150 Non-Writing Things to Do When Writer’s Block Strikes

By Britton Perelman · October 26, 2022

150 Non-Writing Things to Do When Writer's Block Strikes

If you’re a writer, you’ve experienced some form of writer’s block.

We’ve all been there.

Staring at a blank page. That wretched cursor blinking over and over and over again as you slowly go insane waiting for the words to come.

Or even worse… you were in a groove, the words flowing like the cool waves of a river over a cascading fall, but then out of nowhere they just stopped. The river ran dry in an instant and, try as you might, you can’t force another sentence into existence.

It can be maddening. I mean, it’s frustrating as hell when you have to walk away from the writing, especially when you want — no, you need — the words to materialize.

But sometimes NOT writing is exactly what your brain needs to kickstart the creativity again.

So, if the words aren’t flowing, the page is still blank, or you’re just going crazy writing and rewriting the same sentence infinitum… here’s a list of 150 things you can do instead.

Just maybe take a notebook along in case inspiration strikes.

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Things That Are Active

1. TAKE A WALK — Writing is such a sedentary act. You’d be surprised how helpful a quick five-minute walk around the block can be.

2. GO FOR A HIKE — Look up the best places to hike near you, lace up your shoes, and hit the trail.

3. JOIN AN EXERCISE CLASS — As Elle Woods said, “Exercise gives you endorphins. Endorphins make you happy. Happy people just don’t get writer’s block. They just don’t.” That’s the quote, right?

4. TRY YOGA — Yoga reduces stress, improves mental health, and boosts immunity, so it might just help you start writing again too.

5. GO SWIMMING — If it worked for the protagonist of Tick, Tick… Boom! then it can work for you too.

6. OR FOR A BIKE RIDE — And don’t let anyone make fun of you for the cool streamers on your handlebars.

7. TEST OUT A NEW SPORT — I hear pickleball is all the rage.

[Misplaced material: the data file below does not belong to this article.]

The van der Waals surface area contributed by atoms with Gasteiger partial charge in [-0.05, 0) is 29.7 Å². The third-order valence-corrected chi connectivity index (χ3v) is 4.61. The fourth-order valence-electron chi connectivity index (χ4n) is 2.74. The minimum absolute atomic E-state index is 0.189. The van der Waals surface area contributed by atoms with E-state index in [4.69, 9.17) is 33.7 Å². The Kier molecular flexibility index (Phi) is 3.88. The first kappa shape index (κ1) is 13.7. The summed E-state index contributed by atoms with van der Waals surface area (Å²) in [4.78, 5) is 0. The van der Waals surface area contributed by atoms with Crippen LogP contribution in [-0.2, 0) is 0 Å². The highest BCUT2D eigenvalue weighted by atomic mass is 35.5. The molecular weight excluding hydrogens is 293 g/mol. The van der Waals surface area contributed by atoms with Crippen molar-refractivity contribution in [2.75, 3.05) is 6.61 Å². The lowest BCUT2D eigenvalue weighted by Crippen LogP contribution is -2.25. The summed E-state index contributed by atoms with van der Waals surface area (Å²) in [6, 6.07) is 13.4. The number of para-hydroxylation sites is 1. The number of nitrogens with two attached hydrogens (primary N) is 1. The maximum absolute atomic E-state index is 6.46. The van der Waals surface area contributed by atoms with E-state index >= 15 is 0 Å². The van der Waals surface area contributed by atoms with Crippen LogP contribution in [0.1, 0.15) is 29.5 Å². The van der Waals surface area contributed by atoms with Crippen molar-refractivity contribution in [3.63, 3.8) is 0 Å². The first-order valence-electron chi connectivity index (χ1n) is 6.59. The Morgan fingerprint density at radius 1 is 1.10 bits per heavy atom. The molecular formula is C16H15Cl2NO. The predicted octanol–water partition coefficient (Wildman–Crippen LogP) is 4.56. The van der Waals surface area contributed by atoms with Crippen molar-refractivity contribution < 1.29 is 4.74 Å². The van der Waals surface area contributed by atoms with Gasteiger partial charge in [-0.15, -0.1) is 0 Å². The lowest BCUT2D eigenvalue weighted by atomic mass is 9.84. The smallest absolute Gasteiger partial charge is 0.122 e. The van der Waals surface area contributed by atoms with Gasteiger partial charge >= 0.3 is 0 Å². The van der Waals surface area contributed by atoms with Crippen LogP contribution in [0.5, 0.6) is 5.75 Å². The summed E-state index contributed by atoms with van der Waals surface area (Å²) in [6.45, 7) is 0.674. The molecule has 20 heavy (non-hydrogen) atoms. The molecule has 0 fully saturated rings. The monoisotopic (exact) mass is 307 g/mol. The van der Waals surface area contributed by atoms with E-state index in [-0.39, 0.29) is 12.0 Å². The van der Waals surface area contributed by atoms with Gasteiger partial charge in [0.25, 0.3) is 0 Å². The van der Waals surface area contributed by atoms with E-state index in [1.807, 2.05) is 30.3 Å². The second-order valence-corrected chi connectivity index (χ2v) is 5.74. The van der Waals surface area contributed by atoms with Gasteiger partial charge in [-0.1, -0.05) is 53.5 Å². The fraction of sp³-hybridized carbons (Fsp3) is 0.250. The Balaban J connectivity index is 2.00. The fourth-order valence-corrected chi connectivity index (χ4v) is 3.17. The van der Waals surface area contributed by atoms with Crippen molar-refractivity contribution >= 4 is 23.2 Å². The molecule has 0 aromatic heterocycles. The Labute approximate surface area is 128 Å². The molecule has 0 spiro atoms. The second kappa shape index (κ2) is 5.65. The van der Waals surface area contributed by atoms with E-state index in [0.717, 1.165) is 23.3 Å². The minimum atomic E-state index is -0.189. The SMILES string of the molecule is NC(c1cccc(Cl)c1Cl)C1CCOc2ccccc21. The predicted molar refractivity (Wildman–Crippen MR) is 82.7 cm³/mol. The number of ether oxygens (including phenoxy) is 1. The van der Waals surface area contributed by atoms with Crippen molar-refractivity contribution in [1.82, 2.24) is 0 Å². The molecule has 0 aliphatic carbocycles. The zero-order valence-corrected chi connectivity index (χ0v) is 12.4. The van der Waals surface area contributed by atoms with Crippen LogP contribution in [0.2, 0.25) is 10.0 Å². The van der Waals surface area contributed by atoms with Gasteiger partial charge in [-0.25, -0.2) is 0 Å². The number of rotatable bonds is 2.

8. DANCE IT OUT — I mean, there’s a reason they’re always doing it on Grey’s Anatomy.

Things To Clean Up Your Life

9. TAKE A SHOWER — It’s not cliché if it’s true! The best ideas often come to us while we’re in the shower because it’s basically a time when we’re on auto-pilot, more focused on our internal thoughts than our external environment. Lather, rinse, repeat!

10. DO THE DISHES — Like taking a shower, but without the wet hair! Who knows where your mind will wander while you’re scrubbing away coffee stains.

11. ACTUALLY MAKE YOUR BED FOR ONCE — This is also great if you need an easy thing to check off your to-do list every morning.

12. VACUUM THE HOUSE — Maybe it’s just me, but I find something so calming about methodically vacuuming each room of my house. And if I happen to get a good story idea while sucking up all the dog hair on the floor, I’m not gonna be one to argue.

13. FOLD YOUR LAUNDRY — I know it’s easy to just leave it in the basket, but hey, why not fold it all nice and neat for once?

14. DEEP-CLEAN YOUR CLOSETS — Who knows what’s hidden away back there.

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15. CLEAN OUT YOUR FRIDGE AND PANTRY — After all, you’re never going to use that gluten-free veggie pasta, are you?

16. CLEAN YOUR CAR — So that you can do number 56 on this list without being bothered by random receipts and empty coffee cups.

17. DUST YOUR ENTIRE HOUSE — Because when the words aren’t flowing, the dust can’t wait.

18. MOW THE LAWN — Bonus points if you make this one active by using a push mower!

Productive Things You’ll Be Thankful You Did Later

19. ORGANIZE YOUR DESKTOP — Folders within folders within folders, baby!

20. ORGANIZE YOUR DESK — You and I both know that you’ll write more if your desk is tidy.

21. GO THROUGH YOUR EMAIL INBOX — Imagine how good it will feel when you have ZERO unread emails.

22. PURGE YOUR CONTACTS — Come on, like you’re really going to need Tracy from high school’s cell number anytime soon.

23. RE-ORDER YOUR BOOKSHELVES — Go color-coordinated. Or alphabetical! Or alphabetical by color! The possibilities are endless!